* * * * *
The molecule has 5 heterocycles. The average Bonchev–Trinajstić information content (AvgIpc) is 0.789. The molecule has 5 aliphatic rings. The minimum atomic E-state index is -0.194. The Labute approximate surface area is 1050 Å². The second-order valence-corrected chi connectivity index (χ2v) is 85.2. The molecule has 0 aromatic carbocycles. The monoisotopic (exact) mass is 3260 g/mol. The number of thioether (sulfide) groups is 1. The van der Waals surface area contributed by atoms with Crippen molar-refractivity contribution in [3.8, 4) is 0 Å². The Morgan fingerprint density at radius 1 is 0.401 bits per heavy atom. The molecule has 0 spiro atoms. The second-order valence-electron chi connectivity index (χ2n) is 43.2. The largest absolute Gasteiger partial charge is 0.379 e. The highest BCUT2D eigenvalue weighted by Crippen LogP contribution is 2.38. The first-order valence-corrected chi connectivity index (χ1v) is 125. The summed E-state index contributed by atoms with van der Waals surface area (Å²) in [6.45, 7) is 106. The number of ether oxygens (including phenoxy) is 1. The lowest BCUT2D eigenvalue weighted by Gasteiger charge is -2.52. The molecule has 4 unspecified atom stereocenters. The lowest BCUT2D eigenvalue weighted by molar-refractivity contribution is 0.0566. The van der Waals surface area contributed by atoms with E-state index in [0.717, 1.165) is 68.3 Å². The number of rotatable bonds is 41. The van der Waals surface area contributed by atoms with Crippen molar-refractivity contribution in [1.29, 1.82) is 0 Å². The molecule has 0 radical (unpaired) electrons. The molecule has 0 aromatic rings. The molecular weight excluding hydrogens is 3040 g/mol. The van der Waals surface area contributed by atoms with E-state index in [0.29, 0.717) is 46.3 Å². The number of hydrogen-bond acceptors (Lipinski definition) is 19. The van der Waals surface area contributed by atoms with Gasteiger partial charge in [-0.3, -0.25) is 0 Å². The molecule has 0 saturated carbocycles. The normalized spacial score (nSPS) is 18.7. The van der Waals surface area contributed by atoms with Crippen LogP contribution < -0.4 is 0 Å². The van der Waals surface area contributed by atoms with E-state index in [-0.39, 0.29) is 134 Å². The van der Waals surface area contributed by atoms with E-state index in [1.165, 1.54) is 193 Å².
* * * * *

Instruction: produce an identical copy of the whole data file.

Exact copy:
The molecule has 5 heterocycles. The average Bonchev–Trinajstić information content (AvgIpc) is 0.789. The molecule has 5 aliphatic rings. The minimum atomic E-state index is -0.194. The Labute approximate surface area is 1050 Å². The second-order valence-corrected chi connectivity index (χ2v) is 85.2. The molecule has 0 aromatic carbocycles. The monoisotopic (exact) mass is 3260 g/mol. The number of thioether (sulfide) groups is 1. The van der Waals surface area contributed by atoms with Crippen molar-refractivity contribution in [3.8, 4) is 0 Å². The Morgan fingerprint density at radius 1 is 0.401 bits per heavy atom. The molecule has 0 spiro atoms. The second-order valence-electron chi connectivity index (χ2n) is 43.2. The largest absolute Gasteiger partial charge is 0.379 e. The highest BCUT2D eigenvalue weighted by Crippen LogP contribution is 2.38. The first-order valence-corrected chi connectivity index (χ1v) is 125. The summed E-state index contributed by atoms with van der Waals surface area (Å²) in [6.45, 7) is 106. The number of ether oxygens (including phenoxy) is 1. The lowest BCUT2D eigenvalue weighted by Gasteiger charge is -2.52. The molecule has 4 unspecified atom stereocenters. The lowest BCUT2D eigenvalue weighted by molar-refractivity contribution is 0.0566. The van der Waals surface area contributed by atoms with E-state index in [0.717, 1.165) is 68.3 Å². The number of rotatable bonds is 41. The van der Waals surface area contributed by atoms with Crippen molar-refractivity contribution in [1.29, 1.82) is 0 Å². The molecule has 0 radical (unpaired) electrons. The molecule has 0 aromatic rings. The molecular weight excluding hydrogens is 3040 g/mol. The van der Waals surface area contributed by atoms with E-state index in [0.29, 0.717) is 46.3 Å². The number of hydrogen-bond acceptors (Lipinski definition) is 19. The van der Waals surface area contributed by atoms with Gasteiger partial charge in [-0.3, -0.25) is 0 Å². The molecule has 0 saturated carbocycles. The normalized spacial score (nSPS) is 18.7. The van der Waals surface area contributed by atoms with Crippen LogP contribution < -0.4 is 0 Å². The van der Waals surface area contributed by atoms with E-state index in [-0.39, 0.29) is 134 Å². The van der Waals surface area contributed by atoms with E-state index in [1.165, 1.54) is 193 Å².